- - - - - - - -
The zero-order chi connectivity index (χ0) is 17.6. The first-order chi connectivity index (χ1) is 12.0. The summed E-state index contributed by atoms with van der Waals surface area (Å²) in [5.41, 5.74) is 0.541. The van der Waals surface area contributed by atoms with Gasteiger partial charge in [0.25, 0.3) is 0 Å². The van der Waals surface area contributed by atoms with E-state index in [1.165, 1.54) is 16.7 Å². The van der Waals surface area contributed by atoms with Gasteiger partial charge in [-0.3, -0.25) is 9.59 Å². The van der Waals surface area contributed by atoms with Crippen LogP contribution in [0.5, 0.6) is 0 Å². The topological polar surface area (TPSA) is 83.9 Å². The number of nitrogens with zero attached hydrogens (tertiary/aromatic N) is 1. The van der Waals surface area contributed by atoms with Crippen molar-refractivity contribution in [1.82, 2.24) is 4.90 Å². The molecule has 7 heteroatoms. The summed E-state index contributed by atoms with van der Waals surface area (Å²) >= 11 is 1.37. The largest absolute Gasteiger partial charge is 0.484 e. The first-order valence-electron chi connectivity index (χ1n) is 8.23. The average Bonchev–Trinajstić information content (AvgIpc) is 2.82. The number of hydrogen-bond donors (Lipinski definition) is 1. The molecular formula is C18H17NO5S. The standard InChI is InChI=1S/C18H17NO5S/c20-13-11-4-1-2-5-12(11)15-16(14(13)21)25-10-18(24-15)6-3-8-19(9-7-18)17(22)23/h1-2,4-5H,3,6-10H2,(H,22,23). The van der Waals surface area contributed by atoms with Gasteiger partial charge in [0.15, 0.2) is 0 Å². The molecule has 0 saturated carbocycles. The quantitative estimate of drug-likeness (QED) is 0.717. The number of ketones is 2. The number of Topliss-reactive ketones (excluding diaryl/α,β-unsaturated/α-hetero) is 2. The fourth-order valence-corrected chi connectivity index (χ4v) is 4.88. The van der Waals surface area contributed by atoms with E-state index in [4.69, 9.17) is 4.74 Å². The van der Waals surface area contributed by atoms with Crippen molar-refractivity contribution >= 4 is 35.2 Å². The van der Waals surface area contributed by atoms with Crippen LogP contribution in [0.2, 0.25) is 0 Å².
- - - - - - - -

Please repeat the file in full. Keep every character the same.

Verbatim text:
The zero-order chi connectivity index (χ0) is 17.6. The first-order chi connectivity index (χ1) is 12.0. The summed E-state index contributed by atoms with van der Waals surface area (Å²) in [5.41, 5.74) is 0.541. The van der Waals surface area contributed by atoms with Gasteiger partial charge in [0.25, 0.3) is 0 Å². The van der Waals surface area contributed by atoms with E-state index in [1.165, 1.54) is 16.7 Å². The van der Waals surface area contributed by atoms with Gasteiger partial charge in [-0.3, -0.25) is 9.59 Å². The van der Waals surface area contributed by atoms with Crippen LogP contribution in [0.5, 0.6) is 0 Å². The topological polar surface area (TPSA) is 83.9 Å². The number of nitrogens with zero attached hydrogens (tertiary/aromatic N) is 1. The van der Waals surface area contributed by atoms with Crippen molar-refractivity contribution in [1.82, 2.24) is 4.90 Å². The molecule has 7 heteroatoms. The summed E-state index contributed by atoms with van der Waals surface area (Å²) >= 11 is 1.37. The largest absolute Gasteiger partial charge is 0.484 e. The first-order valence-electron chi connectivity index (χ1n) is 8.23. The average Bonchev–Trinajstić information content (AvgIpc) is 2.82. The number of hydrogen-bond donors (Lipinski definition) is 1. The molecular formula is C18H17NO5S. The standard InChI is InChI=1S/C18H17NO5S/c20-13-11-4-1-2-5-12(11)15-16(14(13)21)25-10-18(24-15)6-3-8-19(9-7-18)17(22)23/h1-2,4-5H,3,6-10H2,(H,22,23). The van der Waals surface area contributed by atoms with Gasteiger partial charge in [0.15, 0.2) is 0 Å². The molecule has 0 saturated carbocycles. The quantitative estimate of drug-likeness (QED) is 0.717. The number of ketones is 2. The number of Topliss-reactive ketones (excluding diaryl/α,β-unsaturated/α-hetero) is 2. The fourth-order valence-corrected chi connectivity index (χ4v) is 4.88. The van der Waals surface area contributed by atoms with E-state index in [4.69, 9.17) is 4.74 Å². The van der Waals surface area contributed by atoms with Crippen molar-refractivity contribution >= 4 is 35.2 Å². The van der Waals surface area contributed by atoms with Crippen LogP contribution in [0.2, 0.25) is 0 Å².